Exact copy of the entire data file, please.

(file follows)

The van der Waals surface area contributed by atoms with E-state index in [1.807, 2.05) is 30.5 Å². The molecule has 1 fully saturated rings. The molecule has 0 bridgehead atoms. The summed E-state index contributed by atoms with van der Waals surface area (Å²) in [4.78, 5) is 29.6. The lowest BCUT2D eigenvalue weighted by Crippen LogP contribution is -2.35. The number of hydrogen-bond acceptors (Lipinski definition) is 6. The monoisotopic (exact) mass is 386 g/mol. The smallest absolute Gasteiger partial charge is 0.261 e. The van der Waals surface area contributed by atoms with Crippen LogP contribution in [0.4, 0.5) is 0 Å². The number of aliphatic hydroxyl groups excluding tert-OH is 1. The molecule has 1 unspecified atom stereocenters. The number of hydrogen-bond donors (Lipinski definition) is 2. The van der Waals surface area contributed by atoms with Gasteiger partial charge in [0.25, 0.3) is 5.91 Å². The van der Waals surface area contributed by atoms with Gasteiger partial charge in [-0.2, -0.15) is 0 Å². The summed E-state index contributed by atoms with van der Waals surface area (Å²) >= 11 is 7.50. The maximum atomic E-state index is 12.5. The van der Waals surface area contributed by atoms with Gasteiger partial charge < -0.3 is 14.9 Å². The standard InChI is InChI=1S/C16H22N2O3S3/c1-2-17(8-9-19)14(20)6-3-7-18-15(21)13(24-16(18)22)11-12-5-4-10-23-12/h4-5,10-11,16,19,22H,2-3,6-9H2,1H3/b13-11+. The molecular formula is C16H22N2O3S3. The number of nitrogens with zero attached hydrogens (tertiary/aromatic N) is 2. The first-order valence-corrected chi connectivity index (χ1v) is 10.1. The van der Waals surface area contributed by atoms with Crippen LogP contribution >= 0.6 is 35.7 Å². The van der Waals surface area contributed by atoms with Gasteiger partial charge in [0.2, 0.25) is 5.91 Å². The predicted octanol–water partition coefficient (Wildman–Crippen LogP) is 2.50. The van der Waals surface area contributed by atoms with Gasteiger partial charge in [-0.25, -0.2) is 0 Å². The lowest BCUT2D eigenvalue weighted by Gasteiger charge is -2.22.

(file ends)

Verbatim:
The van der Waals surface area contributed by atoms with E-state index in [1.807, 2.05) is 30.5 Å². The molecule has 1 fully saturated rings. The molecule has 0 bridgehead atoms. The summed E-state index contributed by atoms with van der Waals surface area (Å²) in [4.78, 5) is 29.6. The lowest BCUT2D eigenvalue weighted by Crippen LogP contribution is -2.35. The number of hydrogen-bond acceptors (Lipinski definition) is 6. The monoisotopic (exact) mass is 386 g/mol. The smallest absolute Gasteiger partial charge is 0.261 e. The van der Waals surface area contributed by atoms with Crippen LogP contribution in [0.4, 0.5) is 0 Å². The number of aliphatic hydroxyl groups excluding tert-OH is 1. The molecule has 1 unspecified atom stereocenters. The number of hydrogen-bond donors (Lipinski definition) is 2. The van der Waals surface area contributed by atoms with Gasteiger partial charge in [0.25, 0.3) is 5.91 Å². The van der Waals surface area contributed by atoms with Gasteiger partial charge in [-0.2, -0.15) is 0 Å². The summed E-state index contributed by atoms with van der Waals surface area (Å²) >= 11 is 7.50. The maximum atomic E-state index is 12.5. The van der Waals surface area contributed by atoms with Gasteiger partial charge < -0.3 is 14.9 Å². The standard InChI is InChI=1S/C16H22N2O3S3/c1-2-17(8-9-19)14(20)6-3-7-18-15(21)13(24-16(18)22)11-12-5-4-10-23-12/h4-5,10-11,16,19,22H,2-3,6-9H2,1H3/b13-11+. The molecular formula is C16H22N2O3S3. The number of nitrogens with zero attached hydrogens (tertiary/aromatic N) is 2. The first-order valence-corrected chi connectivity index (χ1v) is 10.1. The van der Waals surface area contributed by atoms with Crippen LogP contribution >= 0.6 is 35.7 Å². The van der Waals surface area contributed by atoms with Gasteiger partial charge in [0.2, 0.25) is 5.91 Å². The predicted octanol–water partition coefficient (Wildman–Crippen LogP) is 2.50. The van der Waals surface area contributed by atoms with Gasteiger partial charge in [-0.25, -0.2) is 0 Å². The lowest BCUT2D eigenvalue weighted by Gasteiger charge is -2.22.